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Chrome on Android keeps crashing? Here's how you can try to fix it
If you’re checking out this guide, there’s a fair chance you’ve been forced to scramble for another Android browser like Firefox or Opera, or you’ve turned to browsing on your computer or tablet — Chrome is so fundamental to most Android devices that repeated crashes are a serious problem. If that’s your situation, here are some tactics you can try to get Chrome stable and reliable once again.
How to fix Chrome crashing on Android
Since there’s a variety of potential causes (which we’ll touch on as we go), there’s no one-size-fits-all solution either. If you run through all of the troubleshooting steps below, however, you should get back on track sooner or later. Just keep testing Chrome after each step. Without further ado:
- Update Chrome and/or Android and its components. Normally we’d reserve software updates for later in a troubleshooting guide, but Google updates Chrome pretty frequently, so any crash bugs are likely to be fixed soon if they haven’t been already. Android and its core components tend to be updated less often, but it’s still worth checking for the latest downloads. Check out our guides for updating Android and apps and components.
- Close as many Chrome tabs as possible. While it’s unlikely that every Chrome tab will be active, the more you have open, the more likely they are to consume memory, and you need a base amount of it for stable browsing. To be bulletproof on this step, try closing every tab except the one you’re currently using. Don’t worry — you can resume using multiple tabs if crashes go away.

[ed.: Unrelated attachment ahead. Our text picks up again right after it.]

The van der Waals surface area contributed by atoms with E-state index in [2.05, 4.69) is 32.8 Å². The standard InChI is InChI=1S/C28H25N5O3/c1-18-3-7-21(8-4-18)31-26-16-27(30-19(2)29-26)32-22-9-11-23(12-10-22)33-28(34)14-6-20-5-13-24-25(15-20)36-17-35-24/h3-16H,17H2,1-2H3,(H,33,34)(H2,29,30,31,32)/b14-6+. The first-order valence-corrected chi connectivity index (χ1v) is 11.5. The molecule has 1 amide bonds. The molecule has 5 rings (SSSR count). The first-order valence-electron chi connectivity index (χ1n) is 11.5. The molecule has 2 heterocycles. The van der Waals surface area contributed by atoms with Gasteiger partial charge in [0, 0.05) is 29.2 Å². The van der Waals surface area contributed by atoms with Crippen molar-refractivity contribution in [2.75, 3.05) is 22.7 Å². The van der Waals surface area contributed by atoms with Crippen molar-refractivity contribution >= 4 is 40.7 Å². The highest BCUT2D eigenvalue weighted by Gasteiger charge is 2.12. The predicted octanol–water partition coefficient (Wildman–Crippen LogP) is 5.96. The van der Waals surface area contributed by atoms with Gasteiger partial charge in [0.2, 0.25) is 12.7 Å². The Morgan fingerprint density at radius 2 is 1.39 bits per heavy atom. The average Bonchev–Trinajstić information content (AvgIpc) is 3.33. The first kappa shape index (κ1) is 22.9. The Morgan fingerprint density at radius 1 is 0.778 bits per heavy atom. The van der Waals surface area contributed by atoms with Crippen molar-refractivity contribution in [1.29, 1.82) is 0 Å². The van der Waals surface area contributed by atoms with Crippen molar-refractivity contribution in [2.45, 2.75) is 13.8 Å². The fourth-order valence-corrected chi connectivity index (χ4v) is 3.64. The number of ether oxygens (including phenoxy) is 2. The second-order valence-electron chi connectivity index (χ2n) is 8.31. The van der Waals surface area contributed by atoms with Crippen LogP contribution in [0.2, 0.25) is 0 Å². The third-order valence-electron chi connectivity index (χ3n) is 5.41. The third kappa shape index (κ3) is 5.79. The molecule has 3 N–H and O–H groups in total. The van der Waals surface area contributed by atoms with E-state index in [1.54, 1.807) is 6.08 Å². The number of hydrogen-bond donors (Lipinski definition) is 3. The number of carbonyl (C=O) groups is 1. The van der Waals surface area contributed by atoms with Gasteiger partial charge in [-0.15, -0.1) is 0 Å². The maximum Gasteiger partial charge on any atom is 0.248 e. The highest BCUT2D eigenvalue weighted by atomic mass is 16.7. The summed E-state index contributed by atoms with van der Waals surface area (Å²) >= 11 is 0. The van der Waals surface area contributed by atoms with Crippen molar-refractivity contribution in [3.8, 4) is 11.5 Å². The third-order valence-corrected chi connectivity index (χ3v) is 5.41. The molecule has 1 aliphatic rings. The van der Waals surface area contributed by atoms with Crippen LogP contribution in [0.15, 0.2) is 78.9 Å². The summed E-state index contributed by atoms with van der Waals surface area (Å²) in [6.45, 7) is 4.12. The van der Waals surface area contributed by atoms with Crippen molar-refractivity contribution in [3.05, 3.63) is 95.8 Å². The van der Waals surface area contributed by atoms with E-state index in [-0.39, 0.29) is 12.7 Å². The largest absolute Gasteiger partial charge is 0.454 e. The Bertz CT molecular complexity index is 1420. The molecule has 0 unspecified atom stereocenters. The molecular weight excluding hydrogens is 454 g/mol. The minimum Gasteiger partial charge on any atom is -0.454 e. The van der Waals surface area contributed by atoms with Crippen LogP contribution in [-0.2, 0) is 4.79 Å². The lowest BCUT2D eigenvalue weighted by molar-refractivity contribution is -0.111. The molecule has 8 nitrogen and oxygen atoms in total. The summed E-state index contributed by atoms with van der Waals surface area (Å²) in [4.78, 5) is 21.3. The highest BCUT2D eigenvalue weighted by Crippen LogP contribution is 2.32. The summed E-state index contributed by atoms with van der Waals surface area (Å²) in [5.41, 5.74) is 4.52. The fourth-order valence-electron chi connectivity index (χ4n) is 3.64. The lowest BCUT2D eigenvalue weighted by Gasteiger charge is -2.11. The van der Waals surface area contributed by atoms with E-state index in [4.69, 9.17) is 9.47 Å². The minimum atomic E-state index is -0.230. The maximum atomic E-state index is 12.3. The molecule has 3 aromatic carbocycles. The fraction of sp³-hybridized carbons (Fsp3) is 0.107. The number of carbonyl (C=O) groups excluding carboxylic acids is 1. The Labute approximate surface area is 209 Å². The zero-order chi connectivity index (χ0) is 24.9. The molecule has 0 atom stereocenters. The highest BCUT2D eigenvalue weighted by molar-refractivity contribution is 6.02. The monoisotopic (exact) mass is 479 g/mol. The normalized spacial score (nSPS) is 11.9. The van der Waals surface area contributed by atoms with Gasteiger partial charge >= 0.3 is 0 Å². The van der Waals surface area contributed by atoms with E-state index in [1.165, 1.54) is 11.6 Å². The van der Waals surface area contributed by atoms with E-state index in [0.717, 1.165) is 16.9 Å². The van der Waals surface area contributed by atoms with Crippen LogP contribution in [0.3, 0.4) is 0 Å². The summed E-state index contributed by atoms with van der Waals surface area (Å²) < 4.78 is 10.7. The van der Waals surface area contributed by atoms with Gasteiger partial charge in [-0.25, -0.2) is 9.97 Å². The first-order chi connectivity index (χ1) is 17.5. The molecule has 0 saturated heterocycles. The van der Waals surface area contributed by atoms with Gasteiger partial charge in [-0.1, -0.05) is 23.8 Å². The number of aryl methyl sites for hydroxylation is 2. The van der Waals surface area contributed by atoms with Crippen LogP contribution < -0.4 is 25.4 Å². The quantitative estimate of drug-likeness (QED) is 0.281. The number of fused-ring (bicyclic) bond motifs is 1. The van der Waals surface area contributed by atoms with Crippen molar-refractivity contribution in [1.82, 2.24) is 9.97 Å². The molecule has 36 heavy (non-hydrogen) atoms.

- Close any unnecessary apps. Just as Chrome’s tabs can consume memory, the same is true with apps in general. Close every other app you’re running in Android, or at least everything that’s not essential. As much as the OS tries to automatically manage memory, you may have to step in yourself sometimes.
- Halt any app or file downloads. If you’re downloading something in the background, it’s going to consume not just memory but bandwidth and processor power, especially if an installation has to happen when the download is finished. Keep in mind that most modern Android devices should be able to handle simultaneous browsing and downloading.
- Relaunch Chrome. It could be that Chrome is suffering from temporary cache- and process-related glitches that will go away if the app relaunches. Close the browser, then open it again.
- Restart your phone or tablet. This should accomplish something similar to relaunching Chrome, but for your entire Android device, not only your web browser. It’s actually wise to periodically reboot your device even when you’re not running into crashes.
- Manually clear out Chrome’s cache. If the prior two steps haven’t done anything, it might still be worth manually scrubbing Chrome’s cache. However remote the odds are, there’s a chance that some bad cache data may have survived.
- Reset your device. This is a drastic step that should be avoided at all costs. Nevertheless, if you want Chrome and no other browser will do, a factory reset will at least bring you back to baseline. Be sure to back up essential data first, and put aside some time to get your device up and running again. It can take a long time to download and restore a backup, and even then you may have to fiddle with Android to get things exactly the way you remember them.